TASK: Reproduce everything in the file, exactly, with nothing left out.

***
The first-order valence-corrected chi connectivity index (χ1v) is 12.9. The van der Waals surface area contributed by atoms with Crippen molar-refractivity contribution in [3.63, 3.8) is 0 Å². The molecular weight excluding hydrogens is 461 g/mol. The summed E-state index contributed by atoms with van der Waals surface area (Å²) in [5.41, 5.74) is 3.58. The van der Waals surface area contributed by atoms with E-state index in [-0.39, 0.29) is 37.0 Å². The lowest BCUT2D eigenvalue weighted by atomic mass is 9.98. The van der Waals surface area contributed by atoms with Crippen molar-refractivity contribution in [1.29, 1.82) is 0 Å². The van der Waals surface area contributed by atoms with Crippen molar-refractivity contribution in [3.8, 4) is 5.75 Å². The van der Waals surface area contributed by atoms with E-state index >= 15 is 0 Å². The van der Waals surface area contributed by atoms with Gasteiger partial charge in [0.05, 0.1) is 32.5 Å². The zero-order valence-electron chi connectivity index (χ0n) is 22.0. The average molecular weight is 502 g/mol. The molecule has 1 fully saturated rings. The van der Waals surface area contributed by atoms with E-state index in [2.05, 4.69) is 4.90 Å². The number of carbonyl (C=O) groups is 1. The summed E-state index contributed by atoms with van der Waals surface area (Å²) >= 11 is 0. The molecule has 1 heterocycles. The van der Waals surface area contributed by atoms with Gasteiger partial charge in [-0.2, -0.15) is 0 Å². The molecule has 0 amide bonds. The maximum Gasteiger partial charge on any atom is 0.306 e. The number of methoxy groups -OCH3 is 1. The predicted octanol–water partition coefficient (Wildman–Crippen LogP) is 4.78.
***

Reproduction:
The first-order valence-corrected chi connectivity index (χ1v) is 12.9. The van der Waals surface area contributed by atoms with Crippen molar-refractivity contribution in [3.63, 3.8) is 0 Å². The molecular weight excluding hydrogens is 461 g/mol. The summed E-state index contributed by atoms with van der Waals surface area (Å²) in [5.41, 5.74) is 3.58. The van der Waals surface area contributed by atoms with E-state index in [-0.39, 0.29) is 37.0 Å². The lowest BCUT2D eigenvalue weighted by atomic mass is 9.98. The van der Waals surface area contributed by atoms with Crippen molar-refractivity contribution in [1.29, 1.82) is 0 Å². The van der Waals surface area contributed by atoms with Crippen molar-refractivity contribution in [3.8, 4) is 5.75 Å². The van der Waals surface area contributed by atoms with E-state index >= 15 is 0 Å². The van der Waals surface area contributed by atoms with Gasteiger partial charge in [0.05, 0.1) is 32.5 Å². The zero-order valence-electron chi connectivity index (χ0n) is 22.0. The average molecular weight is 502 g/mol. The molecule has 1 fully saturated rings. The van der Waals surface area contributed by atoms with E-state index in [2.05, 4.69) is 4.90 Å². The number of carbonyl (C=O) groups is 1. The summed E-state index contributed by atoms with van der Waals surface area (Å²) >= 11 is 0. The molecule has 1 heterocycles. The van der Waals surface area contributed by atoms with Gasteiger partial charge in [-0.2, -0.15) is 0 Å². The molecule has 0 amide bonds. The maximum Gasteiger partial charge on any atom is 0.306 e. The number of methoxy groups -OCH3 is 1. The predicted octanol–water partition coefficient (Wildman–Crippen LogP) is 4.78.